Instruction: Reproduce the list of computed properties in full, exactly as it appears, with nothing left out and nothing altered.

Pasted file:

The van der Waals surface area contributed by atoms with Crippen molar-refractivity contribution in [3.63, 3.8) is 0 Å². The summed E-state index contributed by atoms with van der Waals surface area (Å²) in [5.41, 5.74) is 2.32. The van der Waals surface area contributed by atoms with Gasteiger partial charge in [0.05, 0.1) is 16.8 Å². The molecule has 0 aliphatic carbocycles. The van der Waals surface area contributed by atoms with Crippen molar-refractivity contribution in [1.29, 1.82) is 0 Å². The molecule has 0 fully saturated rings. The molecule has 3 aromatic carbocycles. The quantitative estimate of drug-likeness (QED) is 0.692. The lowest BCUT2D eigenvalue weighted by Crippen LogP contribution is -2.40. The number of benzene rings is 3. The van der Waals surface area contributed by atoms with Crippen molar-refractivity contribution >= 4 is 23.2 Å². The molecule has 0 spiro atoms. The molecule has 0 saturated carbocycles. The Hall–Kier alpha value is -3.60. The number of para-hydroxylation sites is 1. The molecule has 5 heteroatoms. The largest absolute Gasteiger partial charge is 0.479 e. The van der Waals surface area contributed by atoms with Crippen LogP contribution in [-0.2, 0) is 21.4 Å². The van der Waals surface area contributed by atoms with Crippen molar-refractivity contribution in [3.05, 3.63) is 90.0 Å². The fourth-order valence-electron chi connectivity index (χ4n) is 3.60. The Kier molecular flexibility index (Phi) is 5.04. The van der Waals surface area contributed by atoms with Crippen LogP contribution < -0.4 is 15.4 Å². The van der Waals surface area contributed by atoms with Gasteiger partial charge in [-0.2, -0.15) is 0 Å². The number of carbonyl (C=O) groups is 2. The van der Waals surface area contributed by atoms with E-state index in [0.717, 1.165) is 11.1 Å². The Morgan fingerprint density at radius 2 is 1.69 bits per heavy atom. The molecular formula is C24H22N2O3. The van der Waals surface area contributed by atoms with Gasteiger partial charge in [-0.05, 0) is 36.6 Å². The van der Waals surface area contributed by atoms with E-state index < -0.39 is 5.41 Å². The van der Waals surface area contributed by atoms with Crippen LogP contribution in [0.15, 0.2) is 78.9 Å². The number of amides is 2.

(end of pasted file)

The van der Waals surface area contributed by atoms with Crippen molar-refractivity contribution in [3.63, 3.8) is 0 Å². The summed E-state index contributed by atoms with van der Waals surface area (Å²) in [5.41, 5.74) is 2.32. The van der Waals surface area contributed by atoms with Gasteiger partial charge in [0.05, 0.1) is 16.8 Å². The molecule has 0 aliphatic carbocycles. The van der Waals surface area contributed by atoms with Crippen molar-refractivity contribution in [1.29, 1.82) is 0 Å². The molecule has 0 fully saturated rings. The molecule has 3 aromatic carbocycles. The quantitative estimate of drug-likeness (QED) is 0.692. The lowest BCUT2D eigenvalue weighted by Crippen LogP contribution is -2.40. The number of benzene rings is 3. The van der Waals surface area contributed by atoms with Crippen molar-refractivity contribution >= 4 is 23.2 Å². The molecule has 0 spiro atoms. The molecule has 0 saturated carbocycles. The Hall–Kier alpha value is -3.60. The number of para-hydroxylation sites is 1. The molecule has 5 heteroatoms. The largest absolute Gasteiger partial charge is 0.479 e. The van der Waals surface area contributed by atoms with Crippen LogP contribution in [-0.2, 0) is 21.4 Å². The van der Waals surface area contributed by atoms with Crippen molar-refractivity contribution in [3.05, 3.63) is 90.0 Å². The fourth-order valence-electron chi connectivity index (χ4n) is 3.60. The Kier molecular flexibility index (Phi) is 5.04. The van der Waals surface area contributed by atoms with Crippen LogP contribution < -0.4 is 15.4 Å². The van der Waals surface area contributed by atoms with Gasteiger partial charge in [-0.2, -0.15) is 0 Å². The number of carbonyl (C=O) groups is 2. The van der Waals surface area contributed by atoms with E-state index in [0.717, 1.165) is 11.1 Å². The Morgan fingerprint density at radius 2 is 1.69 bits per heavy atom. The molecular formula is C24H22N2O3. The van der Waals surface area contributed by atoms with Gasteiger partial charge in [-0.05, 0) is 36.6 Å². The van der Waals surface area contributed by atoms with E-state index < -0.39 is 5.41 Å². The van der Waals surface area contributed by atoms with Crippen LogP contribution in [0.15, 0.2) is 78.9 Å². The number of amides is 2.